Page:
It was autumn 1987, and I was an 18-year-old intern at the prestigious headquarters of Anheuser-Busch, Inc. - tucked inside the brewery's famous tour center in St. Louis, Missouri.
Finishing up my third paid internship with a Fortune 500 company - one garnered through and required by Florida A & M University's School of Business - I enjoyed the cast of characters who welcomed me in the marketing-management division building.
It was unlike any other boring and staid corporate job I'd held: the famous Clydesdales were right beneath our feet in the touring center, and the monotony of 8-to-5 workdays could be broken up with a stop downstairs to witness the cleanest horse stables I'd ever smelled in my life.
But one day, the buzz around the place was especially thick.
No, it wasn't another appearance by Spuds Mackenzie, the well-known pitch-dog who first appeared in a Bud Light Super Bowl XXI advertisement in 1987. This time it was a famous human mere feet away in the conference room that had my coworkers a-twitter.
His name was Hakeem Olajuwon, and basketball fans knew him as something special on the court for the Houston Rockets.
I barely followed the game back then -- save for girls in my hometown and across the country swooning over cuties like Reggie Theus of the Chicago Bulls.
Growing up in Chicago, I thought the Lakers were also our team - so that goes to show you my basketball knowledge at that point.
But by the time I entered my junior year of college, a much-bandied-about name like Olajuwon's sounded familiar to me, so when my coworker gave me the opportunity to meet the man who'd shown up to discuss some promotional event with the firm, I reticently jumped at the chance to see the player in person.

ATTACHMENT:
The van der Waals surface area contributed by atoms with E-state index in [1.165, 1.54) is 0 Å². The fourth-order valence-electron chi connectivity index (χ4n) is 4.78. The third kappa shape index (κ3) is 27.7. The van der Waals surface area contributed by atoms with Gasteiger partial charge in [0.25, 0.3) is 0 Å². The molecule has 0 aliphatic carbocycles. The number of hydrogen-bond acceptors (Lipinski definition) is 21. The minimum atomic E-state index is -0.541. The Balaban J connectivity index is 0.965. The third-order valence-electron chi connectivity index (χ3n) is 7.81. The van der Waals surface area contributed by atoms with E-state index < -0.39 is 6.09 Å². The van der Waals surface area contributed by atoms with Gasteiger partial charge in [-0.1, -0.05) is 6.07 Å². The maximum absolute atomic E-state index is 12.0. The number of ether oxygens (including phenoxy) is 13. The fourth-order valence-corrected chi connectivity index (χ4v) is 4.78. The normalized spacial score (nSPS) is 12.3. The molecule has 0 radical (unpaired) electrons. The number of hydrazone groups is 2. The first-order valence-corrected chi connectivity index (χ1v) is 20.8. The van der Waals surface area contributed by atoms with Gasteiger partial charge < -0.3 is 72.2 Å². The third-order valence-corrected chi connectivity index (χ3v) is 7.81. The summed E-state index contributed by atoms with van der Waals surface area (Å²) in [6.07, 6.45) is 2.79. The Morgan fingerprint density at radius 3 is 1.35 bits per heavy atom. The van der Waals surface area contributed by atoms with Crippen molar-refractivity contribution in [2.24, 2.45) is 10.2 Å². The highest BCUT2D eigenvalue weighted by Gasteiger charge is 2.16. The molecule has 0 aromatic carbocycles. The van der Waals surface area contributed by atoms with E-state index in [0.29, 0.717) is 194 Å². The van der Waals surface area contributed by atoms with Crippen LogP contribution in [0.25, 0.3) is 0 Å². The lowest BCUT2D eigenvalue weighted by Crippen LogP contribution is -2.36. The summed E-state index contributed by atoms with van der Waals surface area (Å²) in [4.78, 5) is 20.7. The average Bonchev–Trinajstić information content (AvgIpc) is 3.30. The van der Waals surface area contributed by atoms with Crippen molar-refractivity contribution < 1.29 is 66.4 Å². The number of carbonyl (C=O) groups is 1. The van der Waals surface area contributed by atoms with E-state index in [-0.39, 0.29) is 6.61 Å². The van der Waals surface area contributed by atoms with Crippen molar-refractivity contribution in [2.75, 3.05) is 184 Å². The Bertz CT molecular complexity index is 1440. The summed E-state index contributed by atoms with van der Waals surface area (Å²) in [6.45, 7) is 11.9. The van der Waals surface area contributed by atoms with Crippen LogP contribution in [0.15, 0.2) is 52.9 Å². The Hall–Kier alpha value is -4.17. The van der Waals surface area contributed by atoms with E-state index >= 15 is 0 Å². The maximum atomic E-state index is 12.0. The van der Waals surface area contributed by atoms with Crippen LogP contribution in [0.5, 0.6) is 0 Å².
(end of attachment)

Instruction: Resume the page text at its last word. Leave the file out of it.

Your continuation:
Meeting "Akeem The Dream"
All 7 feet of the 24-year-old sat at the conference room table - and remained seated - as I walked sheepishly up to him.
I remember asking for his autograph, and he kindly obliged, writing "Akeem The Dream" and "#34" on a small slip of white paper and handing it back to me with ginormous hands.
"Thank you," I probably said, as I quickly ducked out of the room, somewhat aware (and perhaps thankful) that I'd worn my form-fitting linen beige skirt with the little side kick-out pleat that day.
I was intensely aware of Nigerian eyes on my back as I left the room, even without turning around.
I've never been the type of person who likes approaching celebrities, so my motive was to get in and out of that room fast, without bothering the superstar too much. Turns out I left too fast, according to the phenom, who in less than a decade would go on to win an Olympic gold medal as part of the United States national team.
"He said you didn't have to leave so fast," the coworker came out and told me, relaying a message from the man who would be dubbed one of the 50 greatest players in NBA history.
I stood there, speechless, partly flattered. I knew exactly what he was saying as I stared into the green eyes of the liaison, who remained expectantly silent for a few seconds as well, waiting for my response.
Worlds were colliding.
Olajuwon belonged to a special species of famous people that didn't seem to cross into the everyday world of someone like me. All of a sudden my colleague felt like a pimp procuring girls for a celebrity - at worst - and at best, a wing man perhaps introducing me to a whole different lifestyle - maybe a new boyfriend. Even a new husband in my craziest of fantasies.
If I would've tried to hunt the baller down for anything other than the autograph that my other coworker tried to obtain for her son and failed, because the baller had vanished by then, I think of how differently my life could've turned out.
I reflect on reality TV show stars like those of "Basketball Wives," with their tales of woe and many times, more kids than wedding rings.
Or maybe I would've been just one of those one-night "jump-offs" plenty of men have met on the road.
Either way, though I was far from a saint as a wild-child teen, I thank God the groupie-route didn't look attractive to me.
And now I have a nice, safe anecdote that's innocent enough for my lovely family to read all these years later in 2012 about the Olympian I crossed paths with so many years ago.
I kept that autograph for many of the 25 years that have elapsed since I met him, but misplaced it during moves over time. It's just as well. The cool story of meeting an Olympic hero is memory enough.